Celebrating AAPI Month: A Personal Reflection 

I’d like to give a personal shout out this May to Asian American, Native Hawai’ian, and Pacific Islander Heritage Month (AAPI Month). On May 7, 1843, a 14-year-old fisherman named Manjiro arrived in Massachusetts, hosted by William Whitfield, the captain of an American whaling ship who had rescued him from the island on which he had been shipwrecked. Although the first groups of Japanese immigrants didn’t start to arrive in Hawai’i until the 1860s, Manjiro—who returned to Japan to become a samurai and an emissary between both countries after Japan had opened to the West—is considered to be America’s first Japanese immigrant. In 1992, in commemoration of Manjiro, Congress established May as Asian American and Pacific Islander Month.

My children love the story of Manjiro not just because he was shipwrecked but because he had so many adventures between cultures. It’s one of their favorite storybooks, and it’s something that every one of us in the U.S.-Japan space should be aware of, especially in this day and age. It’s kind of a reverse Shōgun—it’s not about a European being washed ashore in isolated Japan but how a Japanese boy was washed ashore (not quite literally) in the globalizing U.S. And, of course, this took place in Massachusetts, which is the sister state to Hokkaido, where I lived for the first 16 years of my life. I was born in America and moved to Japan at the age of one with my Southern Baptist missionary parents—so I am an American by homeland but I consider Japan to very much be my heartland. That’s the very short version of how I came to be President and CEO of Japan Society.

Takeaways from the JANM Gala
As a leader in the U.S.-Japan space, I was privileged to be invited to the Japanese American National Museum’s Annual Benefit in April by one of the guests of honor. It was humbling to see a veteran from the 442nd Regimental Combat Team—a segregated Japanese American unit known for its bravery in Europe during World War II—thank us for coming and our support. The 442nd is the most decorated military unit in all of American history, not just World War II. So many leaders from the Japanese American community went on to become famous figures, among them Senator Daniel Inouye and former Secretary of Transportation Norman Mineta, and every one of them can be connected in some way to service to our country.

Being a guest at the JANM’s Gala was particularly humbling given that both of my grandfathers fought against Japan during the war. This is something that I want to make sure that my children and my children’s children never forget and hopefully never have to experience. The Japanese American National Museum is not just about past history, it’s also about the vibrancy of the Japanese culture that fills Little Tokyo, along with a big mural of Shohei Ohtani, who’s just joined the Dodgers. Japanese culture is alive and flourishing in America, from coast to coast. When you think about cultural capitals in America, of course there’s the global stage of New York—but the other center of cultural gravity is Hollywood. Japan Society often partners with the Japanese American Cultural Center in Los Angeles when we tour our performing arts programs, and LA has its own Japan House, a building sponsored by Japan’s Ministry of Foreign Affairs that was inspired by our own Japan House in New York. Today, digital programming allows us to partner with the West Coast in a way that was never possible before. And we’re building new connections in Tokyo as well.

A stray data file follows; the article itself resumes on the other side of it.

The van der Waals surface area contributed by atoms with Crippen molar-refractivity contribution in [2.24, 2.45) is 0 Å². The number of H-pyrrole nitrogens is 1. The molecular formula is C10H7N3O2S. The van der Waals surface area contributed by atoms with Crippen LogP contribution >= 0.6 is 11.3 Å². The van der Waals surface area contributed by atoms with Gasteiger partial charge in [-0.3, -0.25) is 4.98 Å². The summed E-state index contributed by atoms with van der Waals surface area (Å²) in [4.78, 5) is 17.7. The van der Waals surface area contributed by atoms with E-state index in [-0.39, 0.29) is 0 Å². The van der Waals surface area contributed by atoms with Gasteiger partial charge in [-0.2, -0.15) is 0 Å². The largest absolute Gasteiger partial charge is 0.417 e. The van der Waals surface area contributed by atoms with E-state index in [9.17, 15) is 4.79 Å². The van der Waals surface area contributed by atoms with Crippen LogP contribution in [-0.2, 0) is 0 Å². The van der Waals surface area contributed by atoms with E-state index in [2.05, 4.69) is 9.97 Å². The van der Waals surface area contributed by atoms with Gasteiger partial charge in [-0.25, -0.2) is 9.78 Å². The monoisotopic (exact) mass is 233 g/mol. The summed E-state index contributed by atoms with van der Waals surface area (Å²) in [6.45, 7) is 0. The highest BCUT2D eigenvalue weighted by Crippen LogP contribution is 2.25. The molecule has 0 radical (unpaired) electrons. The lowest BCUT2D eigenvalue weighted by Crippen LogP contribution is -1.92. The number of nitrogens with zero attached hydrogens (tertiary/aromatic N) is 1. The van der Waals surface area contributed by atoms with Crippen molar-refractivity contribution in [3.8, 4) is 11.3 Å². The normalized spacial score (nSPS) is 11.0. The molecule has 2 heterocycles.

Early lessons in bridge-building
I am not Japanese American, and I’m very clear about that. And it is something that I’ve always struggled with in my personal history. I grew up on Hokkaido, in Sapporo, which has a sister city relationship with Portland, Oregon. During the Snow Festival, Japanese Americans would come to visit, and I would take them around and introduce them to the local culture. There was a lot of confusion, as you might imagine, over why a white American boy was explaining bathing etiquette to these visitors and often older men would start to lecture them about proper etiquette—and they just couldn’t understand why what they were saying wasn’t being heard. I would have to be the translator between these two parties in what ultimately became a comical situation. This fostered in me a deep appreciation of being a translator, not only in language, but in a cultural sense, by building bridges—something that that is so critically important in our world today. That’s why I take my role and responsibility as President and CEO of Japan Society so seriously.

I felt so very welcome in Los Angeles and right at home in Little Tokyo. This is a community that is not only worthy of celebrating just for AAPI month, but for the shared history that we all have to remember. As we enter a very divisive and difficult period in our nation’s history we need to be reminded that we have seen much worse and that we have, in the end emerged from a time of crisis into a new world of opportunity, just as Manjiro did on May 7, 1843.

Joshua Walker, Ph.D. (@drjwalk) is President and CEO of Japan Society. Follow @japansociety. The views expressed in this article are the writer’s own.